|"I remember when America needed a hero and the pharmacist stepped up and is now the health care professional with optimal access to patients," said pharmacist consultant John Michael O'Brien, PharmD, MPH, in a lecture at the University of Maryland School of Pharmacy.
The stars were lining up for pharmacists in 2004 as O'Brien was beginning his career and policymakers were contemplating changes needed in health care, he told an auditorium of students and faculty.
O'Brien is a senior advisor and national field director for the Centesr for Medicare & Medicaid Service's (CMS) Partnership for Patients and leader of the U.S. Health and Human Services' (HHS) Million Hearts initiative.
In delivering the School's annual Andrew G. DuMez Memorial Lecture, Innovation and Pharmacy, "Scaling and Spreading Quality Improvement in Patient Care," O'Brien challenged students to join him in vast new opportunities for pharmacists to make a greater difference in patient health care.
O'Brien says because of the launches of Medicare Part D for prescription drugs in 2006 and the Affordable Care Act in 2010, newly graduated pharmacists are primed to help the nation weather "a perfect storm" of health demands: more baby boomers, higher health care costs, and expanded responsibilities and partnering opportunities from the health care reform act. "I believe pharmacists' best days are ahead of them because the time is now. There is no better time to be a pharmacist," O'Brien said.
The active and passionate advocacy of the University of Maryland School of Pharmacy, he said, needs to be copied and multiplied by many more of the 120 of the nation's pharmacy schools. One theme of the School's curriculum is that pharmacists are uniquely qualified to provide medication therapy management services, monitor drug-drug interactions, and to counsel patients on the importance of medication adherence.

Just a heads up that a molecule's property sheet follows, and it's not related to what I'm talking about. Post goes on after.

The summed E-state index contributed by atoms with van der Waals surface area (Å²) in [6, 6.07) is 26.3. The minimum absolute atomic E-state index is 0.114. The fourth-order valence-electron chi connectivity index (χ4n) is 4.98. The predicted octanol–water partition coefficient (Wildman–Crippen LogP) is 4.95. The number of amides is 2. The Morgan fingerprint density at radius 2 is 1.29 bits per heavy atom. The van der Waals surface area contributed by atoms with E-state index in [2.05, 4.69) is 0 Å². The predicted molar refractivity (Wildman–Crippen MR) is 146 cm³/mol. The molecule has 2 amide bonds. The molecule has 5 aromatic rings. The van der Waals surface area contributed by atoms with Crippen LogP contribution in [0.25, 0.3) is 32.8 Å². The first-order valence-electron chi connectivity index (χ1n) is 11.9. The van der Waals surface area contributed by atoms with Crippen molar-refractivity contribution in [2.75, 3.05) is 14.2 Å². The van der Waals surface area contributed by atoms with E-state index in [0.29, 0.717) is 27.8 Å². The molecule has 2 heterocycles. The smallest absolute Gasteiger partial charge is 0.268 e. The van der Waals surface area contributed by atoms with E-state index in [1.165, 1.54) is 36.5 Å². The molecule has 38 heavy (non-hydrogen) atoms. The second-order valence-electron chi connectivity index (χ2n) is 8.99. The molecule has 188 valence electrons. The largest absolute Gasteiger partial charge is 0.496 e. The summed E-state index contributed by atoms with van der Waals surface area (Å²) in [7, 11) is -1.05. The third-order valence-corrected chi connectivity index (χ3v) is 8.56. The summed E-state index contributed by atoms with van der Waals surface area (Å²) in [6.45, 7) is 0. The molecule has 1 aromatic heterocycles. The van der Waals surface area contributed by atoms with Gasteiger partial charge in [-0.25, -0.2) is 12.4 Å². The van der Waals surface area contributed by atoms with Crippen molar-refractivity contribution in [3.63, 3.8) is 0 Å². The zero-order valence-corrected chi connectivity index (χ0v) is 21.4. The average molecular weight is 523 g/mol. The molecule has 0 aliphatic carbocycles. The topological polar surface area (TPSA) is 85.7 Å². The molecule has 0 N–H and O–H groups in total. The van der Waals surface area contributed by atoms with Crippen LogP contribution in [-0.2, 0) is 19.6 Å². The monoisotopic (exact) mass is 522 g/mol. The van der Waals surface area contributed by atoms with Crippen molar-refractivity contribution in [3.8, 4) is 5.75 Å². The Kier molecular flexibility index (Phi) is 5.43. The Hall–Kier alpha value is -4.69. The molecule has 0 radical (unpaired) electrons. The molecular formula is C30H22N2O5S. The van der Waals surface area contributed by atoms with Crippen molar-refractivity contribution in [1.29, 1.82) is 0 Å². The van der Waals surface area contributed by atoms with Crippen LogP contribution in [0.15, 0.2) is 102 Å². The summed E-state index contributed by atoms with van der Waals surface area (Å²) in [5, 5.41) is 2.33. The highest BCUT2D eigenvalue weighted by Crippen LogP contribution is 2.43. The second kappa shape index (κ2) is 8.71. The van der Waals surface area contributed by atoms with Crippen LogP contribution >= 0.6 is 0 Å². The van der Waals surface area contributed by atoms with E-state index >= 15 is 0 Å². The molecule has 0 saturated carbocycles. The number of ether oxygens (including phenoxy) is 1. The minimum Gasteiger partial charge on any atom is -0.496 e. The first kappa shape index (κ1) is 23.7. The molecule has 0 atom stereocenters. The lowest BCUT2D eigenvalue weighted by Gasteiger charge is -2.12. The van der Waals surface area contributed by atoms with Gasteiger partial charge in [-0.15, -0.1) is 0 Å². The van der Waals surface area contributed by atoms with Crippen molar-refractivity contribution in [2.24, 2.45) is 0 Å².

The University of Maryland School of Pharmacy - perennially in the top tier of the nation's pharmacy schools - has initiated the innovative P3 (Patients, Pharmacists, Partnerships) Program in collaborationwith the Maryland Department of Health and Mental Hygiene and the Maryland Pharmacists Association in which pharmacists provide medication therapy management services to employees of participating companies. Employers who have signed up to participate are saving about $495 to $3,281 per employee per year in health care expenses. "I know I'm talking to P3 country here, but I wish we would see P3 in more places," said O'Brien.
"A large-scale health care change has been built. Now our ability lies in implementing it," he said.
The goal of the HHS Million Hearts initiative is to prevent a million heart attacks and strokes in five years, O'Brien explained. "In the United States, less than half the people are at their cholesterol goal or blood pressure goal." He continued, "The hope comes from the examples that the University of Maryland School of Pharmacy is either replicating or initiating, such as the P3 Program and the work of the Center for Innovative Pharmacy Solutions. In addition, I have met with faculty from your School's Department of Pharmaceutical Health Services Research and most of the health care problems have medication-related issues.It is not a question of if, but of how we provide solutions."